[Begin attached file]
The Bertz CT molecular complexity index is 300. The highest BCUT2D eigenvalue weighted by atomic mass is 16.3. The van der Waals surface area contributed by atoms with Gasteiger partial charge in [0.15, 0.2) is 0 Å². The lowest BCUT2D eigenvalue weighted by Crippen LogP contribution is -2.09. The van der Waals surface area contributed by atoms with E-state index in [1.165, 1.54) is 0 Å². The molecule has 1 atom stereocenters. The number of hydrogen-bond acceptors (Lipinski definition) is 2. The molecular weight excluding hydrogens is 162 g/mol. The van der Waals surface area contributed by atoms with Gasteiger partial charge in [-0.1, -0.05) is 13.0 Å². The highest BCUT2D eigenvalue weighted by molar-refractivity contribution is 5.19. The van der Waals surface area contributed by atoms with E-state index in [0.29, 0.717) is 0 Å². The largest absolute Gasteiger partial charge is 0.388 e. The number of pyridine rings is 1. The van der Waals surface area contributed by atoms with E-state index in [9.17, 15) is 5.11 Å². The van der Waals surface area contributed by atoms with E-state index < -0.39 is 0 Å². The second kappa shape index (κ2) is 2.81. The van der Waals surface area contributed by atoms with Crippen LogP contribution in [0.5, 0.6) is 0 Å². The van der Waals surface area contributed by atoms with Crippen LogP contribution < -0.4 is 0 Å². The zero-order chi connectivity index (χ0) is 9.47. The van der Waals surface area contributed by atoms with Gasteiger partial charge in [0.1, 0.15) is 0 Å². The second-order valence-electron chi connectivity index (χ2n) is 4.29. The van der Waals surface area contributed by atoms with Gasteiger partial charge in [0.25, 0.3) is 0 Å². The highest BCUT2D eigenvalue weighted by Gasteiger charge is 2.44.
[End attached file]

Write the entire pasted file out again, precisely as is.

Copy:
The Bertz CT molecular complexity index is 300. The highest BCUT2D eigenvalue weighted by atomic mass is 16.3. The van der Waals surface area contributed by atoms with Gasteiger partial charge in [0.15, 0.2) is 0 Å². The lowest BCUT2D eigenvalue weighted by Crippen LogP contribution is -2.09. The van der Waals surface area contributed by atoms with E-state index in [1.165, 1.54) is 0 Å². The molecule has 1 atom stereocenters. The number of hydrogen-bond acceptors (Lipinski definition) is 2. The molecular weight excluding hydrogens is 162 g/mol. The van der Waals surface area contributed by atoms with Gasteiger partial charge in [-0.1, -0.05) is 13.0 Å². The highest BCUT2D eigenvalue weighted by molar-refractivity contribution is 5.19. The van der Waals surface area contributed by atoms with E-state index in [0.29, 0.717) is 0 Å². The largest absolute Gasteiger partial charge is 0.388 e. The number of pyridine rings is 1. The van der Waals surface area contributed by atoms with E-state index in [9.17, 15) is 5.11 Å². The van der Waals surface area contributed by atoms with E-state index < -0.39 is 0 Å². The second kappa shape index (κ2) is 2.81. The van der Waals surface area contributed by atoms with Crippen LogP contribution in [0.5, 0.6) is 0 Å². The van der Waals surface area contributed by atoms with Crippen LogP contribution < -0.4 is 0 Å². The zero-order chi connectivity index (χ0) is 9.47. The van der Waals surface area contributed by atoms with Gasteiger partial charge in [0.1, 0.15) is 0 Å². The second-order valence-electron chi connectivity index (χ2n) is 4.29. The van der Waals surface area contributed by atoms with Gasteiger partial charge in [0.25, 0.3) is 0 Å². The highest BCUT2D eigenvalue weighted by Gasteiger charge is 2.44.